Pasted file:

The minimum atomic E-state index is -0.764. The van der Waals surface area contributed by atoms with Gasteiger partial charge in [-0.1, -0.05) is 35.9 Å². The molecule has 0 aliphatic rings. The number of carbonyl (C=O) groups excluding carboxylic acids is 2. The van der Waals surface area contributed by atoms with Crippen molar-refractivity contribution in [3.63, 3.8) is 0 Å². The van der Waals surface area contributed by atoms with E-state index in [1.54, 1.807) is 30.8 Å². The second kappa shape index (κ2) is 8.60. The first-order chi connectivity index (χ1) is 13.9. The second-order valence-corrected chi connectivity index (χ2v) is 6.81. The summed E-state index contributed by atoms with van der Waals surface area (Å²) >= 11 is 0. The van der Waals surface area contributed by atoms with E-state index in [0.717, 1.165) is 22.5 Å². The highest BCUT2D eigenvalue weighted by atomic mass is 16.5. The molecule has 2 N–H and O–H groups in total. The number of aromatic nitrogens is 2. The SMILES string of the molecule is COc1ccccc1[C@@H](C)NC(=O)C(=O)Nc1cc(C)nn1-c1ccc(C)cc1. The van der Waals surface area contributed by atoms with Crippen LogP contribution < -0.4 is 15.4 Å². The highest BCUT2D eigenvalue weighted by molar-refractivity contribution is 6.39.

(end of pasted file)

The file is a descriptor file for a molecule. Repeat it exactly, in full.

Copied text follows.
The minimum atomic E-state index is -0.764. The van der Waals surface area contributed by atoms with Gasteiger partial charge in [-0.1, -0.05) is 35.9 Å². The molecule has 0 aliphatic rings. The number of carbonyl (C=O) groups excluding carboxylic acids is 2. The van der Waals surface area contributed by atoms with Crippen molar-refractivity contribution in [3.63, 3.8) is 0 Å². The van der Waals surface area contributed by atoms with E-state index in [1.54, 1.807) is 30.8 Å². The second kappa shape index (κ2) is 8.60. The first-order chi connectivity index (χ1) is 13.9. The second-order valence-corrected chi connectivity index (χ2v) is 6.81. The summed E-state index contributed by atoms with van der Waals surface area (Å²) >= 11 is 0. The van der Waals surface area contributed by atoms with E-state index in [0.717, 1.165) is 22.5 Å². The highest BCUT2D eigenvalue weighted by atomic mass is 16.5. The molecule has 2 N–H and O–H groups in total. The number of aromatic nitrogens is 2. The SMILES string of the molecule is COc1ccccc1[C@@H](C)NC(=O)C(=O)Nc1cc(C)nn1-c1ccc(C)cc1. The van der Waals surface area contributed by atoms with Crippen LogP contribution < -0.4 is 15.4 Å². The highest BCUT2D eigenvalue weighted by molar-refractivity contribution is 6.39.